Commercial lender knows what brokers wants

Commercial lender knows what brokers wants


A commercial lender has this week revealed the issues that concern the broker community most, since embarking upon a communication initiative to understand what brokers want. The lender, Aldermore Commercial Mortgages, has hit many a headline lately with its drive to inject growth into the SME sector and continues to expand its offering at a phenomenal rate. 


With this in mind, Rob Lankey, Managing Director of Aldermore Commercial Mortgages, has given B&C the exclusive insight into the broker research it has been conducting and advises how lenders can turn an initial ‘no’ into a ‘yes’...

We all see articles in the press which give an authoritative view on the state of a market based on the results of detailed research.


As helpful as such reports are, I’ve always felt that they are no substitute for hearing feedback first-hand from the people who spend their working lives in those markets. I therefore try to make time to get out and about and have a chat over coffee with brokers across the country, who introduce business to Aldermore. It’s a great way to really understand what the issues of the day are and what’s preying on brokers’ minds.


Over the past few weeks, I’ve had plenty of chats (and cups of coffee!) and feel as if I’m developing a pretty accurate picture of what brokers want from commercial mortgage lenders. So, what did brokers have to say?


Perhaps unsurprisingly in hindsight, three key issues kept regularly recurring over my cappuccino.


The first was the issue of managing clients’ pricing expectations. At a time when the BoE base rate has remained at 0.5 per cent for more than three years, some borrowers expect the pricing of mortgages to be at similarly low levels. However, the key components which influence a lender’s pricing strategy are the price it has to pay for its capital, the cost of providing a service and the degree of risk inherent in the borrower’s application.


The cost of capital is a key consideration. Most lenders are heavily dependent on retail savings at the moment and savers are understandably looking for the best return for their hard-earned cash. As a lender, our cost of capital is just the starting point; we then need to add operating costs, a profit margin and ensure that the pricing of the deal fairly reflects the risk to the lender. I can appreciate why borrowers are disappointed when they discover that lending rates are not as close as they expected to the bank base rate. However, in consolation, the cost of borrowing money is lower today than it has been for many years.


The second point which recurs regularly is brokers’ desire to work with lenders who are happy to talk through the details of a case and be willing to find a solution if a case is not an immediate fit. They get very frustrated when an application is submitted to a lender, only to be given the answer ’no’ without any explanation.


I have to say, I’m equally as perplexed by this attitude as brokers are. It baffles me as to why a lender would want to go to the trouble of processing an application and then turn it down without first finding out if there is any way of overcoming the issues which make the deal unacceptable.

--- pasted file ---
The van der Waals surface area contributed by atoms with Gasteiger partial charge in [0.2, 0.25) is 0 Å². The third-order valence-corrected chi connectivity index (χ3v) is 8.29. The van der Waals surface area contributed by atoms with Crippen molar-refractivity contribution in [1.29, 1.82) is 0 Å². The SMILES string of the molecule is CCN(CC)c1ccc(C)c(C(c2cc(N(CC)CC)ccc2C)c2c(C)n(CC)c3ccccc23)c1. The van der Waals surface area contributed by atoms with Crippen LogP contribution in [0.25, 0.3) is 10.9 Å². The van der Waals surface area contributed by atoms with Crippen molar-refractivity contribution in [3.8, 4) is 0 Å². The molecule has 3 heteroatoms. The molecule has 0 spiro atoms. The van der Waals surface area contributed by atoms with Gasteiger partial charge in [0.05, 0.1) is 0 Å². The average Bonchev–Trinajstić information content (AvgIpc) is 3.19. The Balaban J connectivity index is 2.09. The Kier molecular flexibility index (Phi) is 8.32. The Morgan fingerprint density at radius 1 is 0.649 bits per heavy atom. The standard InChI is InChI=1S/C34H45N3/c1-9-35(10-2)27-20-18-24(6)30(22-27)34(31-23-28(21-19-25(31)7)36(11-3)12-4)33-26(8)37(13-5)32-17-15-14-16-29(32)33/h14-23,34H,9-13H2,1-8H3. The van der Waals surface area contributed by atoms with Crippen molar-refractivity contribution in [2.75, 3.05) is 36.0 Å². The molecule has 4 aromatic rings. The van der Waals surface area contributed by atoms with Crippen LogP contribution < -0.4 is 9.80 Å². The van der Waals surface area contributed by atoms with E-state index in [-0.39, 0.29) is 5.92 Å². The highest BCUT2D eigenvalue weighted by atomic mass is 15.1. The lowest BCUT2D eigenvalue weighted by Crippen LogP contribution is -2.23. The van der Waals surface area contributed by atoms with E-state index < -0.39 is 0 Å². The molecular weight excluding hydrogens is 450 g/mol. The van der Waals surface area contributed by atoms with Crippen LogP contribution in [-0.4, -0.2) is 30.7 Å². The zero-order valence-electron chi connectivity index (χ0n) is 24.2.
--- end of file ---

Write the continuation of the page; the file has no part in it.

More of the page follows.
I know only too well that every now and again a case will be submitted which is a complete non-starter. In those instances lenders need to provide a quick explanation so that both the borrower and broker can move on. But I also know that in an awful lot of instances a bit of additional work can turn what at first may appear to be a ‘no’ into a ‘yes’. A bit more information or rethinking the structure of the deal can be enough to generate a positive result. And that’s precisely what brokers want lenders to do: be willing to engage with them to establish if a solution exists.


And finally, the third point is that brokers also want a timely response, even if it’s a ‘no’. In fact, especially if it’s a ‘no’. There is nothing more frustrating than waiting weeks for a case to be appraised without any word as to precisely what’s happening. Regular feedback is essential if brokers are to successfully manage their clients’ expectations.


If truth be told, commercial mortgage lenders have hidden for far too long behind a smokescreen of excuses that ‘commercial mortgages are complicated’ and ‘each case is different’ and ‘we have much more information to appraise than a simple residential mortgage’. All of those facts are true, but it doesn’t mean that lenders can’t provide a fast, efficient and flexible service.


Over the past year we’ve invested time, money and an awful lot of effort at Aldermore in developing the UK’s first truly automated commercial mortgage broker portal. The benefit it delivers isn’t just that it gives quick decisions and enables brokers to know precisely what’s happening to their clients cases, but it also frees up our skilled staff to spend more time helping brokers craft those cases that do need a bit more individual attention.


What else have I learnt over a cup of coffee? Harry Redknapp should be the next England boss; the Aston Martin Volante is the ‘must have’ car; politicians don’t know what they’re talking about... You know, the usual stuff!


Research may be reliable, but face-to-face communication is critical if you want to remain grounded and really understand what the issues of the day are!

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